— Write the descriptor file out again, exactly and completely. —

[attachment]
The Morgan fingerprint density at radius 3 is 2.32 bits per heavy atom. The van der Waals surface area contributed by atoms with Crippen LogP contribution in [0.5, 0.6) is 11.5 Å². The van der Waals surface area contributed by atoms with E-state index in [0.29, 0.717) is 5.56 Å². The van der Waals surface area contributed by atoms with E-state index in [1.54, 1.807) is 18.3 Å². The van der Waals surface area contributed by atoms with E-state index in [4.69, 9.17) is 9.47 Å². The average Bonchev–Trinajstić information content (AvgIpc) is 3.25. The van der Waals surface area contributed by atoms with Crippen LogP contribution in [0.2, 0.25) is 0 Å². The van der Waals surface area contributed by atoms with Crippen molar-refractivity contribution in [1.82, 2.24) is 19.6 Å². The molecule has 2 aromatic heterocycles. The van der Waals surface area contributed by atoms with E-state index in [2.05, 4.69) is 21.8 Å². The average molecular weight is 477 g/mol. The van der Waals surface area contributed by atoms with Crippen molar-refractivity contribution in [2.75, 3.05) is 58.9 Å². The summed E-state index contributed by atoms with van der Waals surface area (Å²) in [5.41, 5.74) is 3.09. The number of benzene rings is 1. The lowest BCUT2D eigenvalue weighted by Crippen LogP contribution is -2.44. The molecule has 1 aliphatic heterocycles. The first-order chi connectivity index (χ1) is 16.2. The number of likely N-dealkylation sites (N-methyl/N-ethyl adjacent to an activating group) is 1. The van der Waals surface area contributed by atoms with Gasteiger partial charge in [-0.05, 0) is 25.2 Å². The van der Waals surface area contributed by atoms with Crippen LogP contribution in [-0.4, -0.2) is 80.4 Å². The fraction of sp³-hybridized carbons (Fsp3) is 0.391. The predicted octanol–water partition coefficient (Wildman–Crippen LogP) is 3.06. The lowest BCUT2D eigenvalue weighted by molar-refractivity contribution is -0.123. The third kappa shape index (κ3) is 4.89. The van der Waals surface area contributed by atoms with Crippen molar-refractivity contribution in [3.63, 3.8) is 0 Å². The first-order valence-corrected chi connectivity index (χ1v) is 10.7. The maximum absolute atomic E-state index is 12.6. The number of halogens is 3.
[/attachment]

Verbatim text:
The Morgan fingerprint density at radius 3 is 2.32 bits per heavy atom. The van der Waals surface area contributed by atoms with Crippen LogP contribution in [0.5, 0.6) is 11.5 Å². The van der Waals surface area contributed by atoms with E-state index in [0.29, 0.717) is 5.56 Å². The van der Waals surface area contributed by atoms with E-state index in [1.54, 1.807) is 18.3 Å². The van der Waals surface area contributed by atoms with E-state index in [4.69, 9.17) is 9.47 Å². The average Bonchev–Trinajstić information content (AvgIpc) is 3.25. The van der Waals surface area contributed by atoms with Crippen LogP contribution in [0.2, 0.25) is 0 Å². The van der Waals surface area contributed by atoms with Crippen molar-refractivity contribution in [1.82, 2.24) is 19.6 Å². The molecule has 2 aromatic heterocycles. The van der Waals surface area contributed by atoms with E-state index in [2.05, 4.69) is 21.8 Å². The average molecular weight is 477 g/mol. The van der Waals surface area contributed by atoms with Crippen molar-refractivity contribution in [2.75, 3.05) is 58.9 Å². The summed E-state index contributed by atoms with van der Waals surface area (Å²) in [5.41, 5.74) is 3.09. The number of benzene rings is 1. The lowest BCUT2D eigenvalue weighted by Crippen LogP contribution is -2.44. The molecule has 1 aliphatic heterocycles. The first-order chi connectivity index (χ1) is 16.2. The number of likely N-dealkylation sites (N-methyl/N-ethyl adjacent to an activating group) is 1. The van der Waals surface area contributed by atoms with Gasteiger partial charge in [-0.05, 0) is 25.2 Å². The van der Waals surface area contributed by atoms with Crippen LogP contribution in [-0.4, -0.2) is 80.4 Å². The fraction of sp³-hybridized carbons (Fsp3) is 0.391. The predicted octanol–water partition coefficient (Wildman–Crippen LogP) is 3.06. The lowest BCUT2D eigenvalue weighted by molar-refractivity contribution is -0.123. The third kappa shape index (κ3) is 4.89. The van der Waals surface area contributed by atoms with Crippen molar-refractivity contribution in [3.63, 3.8) is 0 Å². The first-order valence-corrected chi connectivity index (χ1v) is 10.7. The maximum absolute atomic E-state index is 12.6. The number of halogens is 3.